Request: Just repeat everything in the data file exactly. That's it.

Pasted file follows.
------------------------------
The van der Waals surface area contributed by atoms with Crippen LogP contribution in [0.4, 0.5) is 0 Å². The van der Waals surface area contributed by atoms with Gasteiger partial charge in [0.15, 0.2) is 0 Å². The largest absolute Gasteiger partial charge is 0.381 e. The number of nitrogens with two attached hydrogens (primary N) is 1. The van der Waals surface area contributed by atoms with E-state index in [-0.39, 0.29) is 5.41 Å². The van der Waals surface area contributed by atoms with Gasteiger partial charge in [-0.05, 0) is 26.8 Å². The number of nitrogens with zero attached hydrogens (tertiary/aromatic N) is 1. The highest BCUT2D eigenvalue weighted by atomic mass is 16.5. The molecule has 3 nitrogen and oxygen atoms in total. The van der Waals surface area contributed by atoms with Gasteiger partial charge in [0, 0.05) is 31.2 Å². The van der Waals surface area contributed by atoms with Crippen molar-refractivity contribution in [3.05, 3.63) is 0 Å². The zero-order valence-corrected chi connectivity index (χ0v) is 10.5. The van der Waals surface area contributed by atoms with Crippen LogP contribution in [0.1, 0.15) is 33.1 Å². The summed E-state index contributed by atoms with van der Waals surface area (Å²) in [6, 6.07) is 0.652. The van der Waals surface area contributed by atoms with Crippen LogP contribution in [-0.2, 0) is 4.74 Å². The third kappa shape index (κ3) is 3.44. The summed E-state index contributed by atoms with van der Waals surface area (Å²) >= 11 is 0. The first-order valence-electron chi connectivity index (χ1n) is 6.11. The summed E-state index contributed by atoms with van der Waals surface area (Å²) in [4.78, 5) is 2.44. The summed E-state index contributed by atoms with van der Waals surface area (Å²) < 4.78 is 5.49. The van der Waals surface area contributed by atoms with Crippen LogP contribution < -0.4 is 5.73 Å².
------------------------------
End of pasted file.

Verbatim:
The van der Waals surface area contributed by atoms with Crippen LogP contribution in [0.4, 0.5) is 0 Å². The van der Waals surface area contributed by atoms with Gasteiger partial charge in [0.15, 0.2) is 0 Å². The largest absolute Gasteiger partial charge is 0.381 e. The number of nitrogens with two attached hydrogens (primary N) is 1. The van der Waals surface area contributed by atoms with E-state index in [-0.39, 0.29) is 5.41 Å². The van der Waals surface area contributed by atoms with Gasteiger partial charge in [-0.05, 0) is 26.8 Å². The number of nitrogens with zero attached hydrogens (tertiary/aromatic N) is 1. The highest BCUT2D eigenvalue weighted by atomic mass is 16.5. The molecule has 3 nitrogen and oxygen atoms in total. The van der Waals surface area contributed by atoms with Gasteiger partial charge in [0, 0.05) is 31.2 Å². The van der Waals surface area contributed by atoms with Crippen molar-refractivity contribution in [3.05, 3.63) is 0 Å². The zero-order valence-corrected chi connectivity index (χ0v) is 10.5. The van der Waals surface area contributed by atoms with Crippen LogP contribution in [0.1, 0.15) is 33.1 Å². The summed E-state index contributed by atoms with van der Waals surface area (Å²) in [6, 6.07) is 0.652. The van der Waals surface area contributed by atoms with Crippen LogP contribution in [-0.2, 0) is 4.74 Å². The third kappa shape index (κ3) is 3.44. The summed E-state index contributed by atoms with van der Waals surface area (Å²) >= 11 is 0. The first-order valence-electron chi connectivity index (χ1n) is 6.11. The summed E-state index contributed by atoms with van der Waals surface area (Å²) in [4.78, 5) is 2.44. The summed E-state index contributed by atoms with van der Waals surface area (Å²) < 4.78 is 5.49. The van der Waals surface area contributed by atoms with Crippen LogP contribution < -0.4 is 5.73 Å².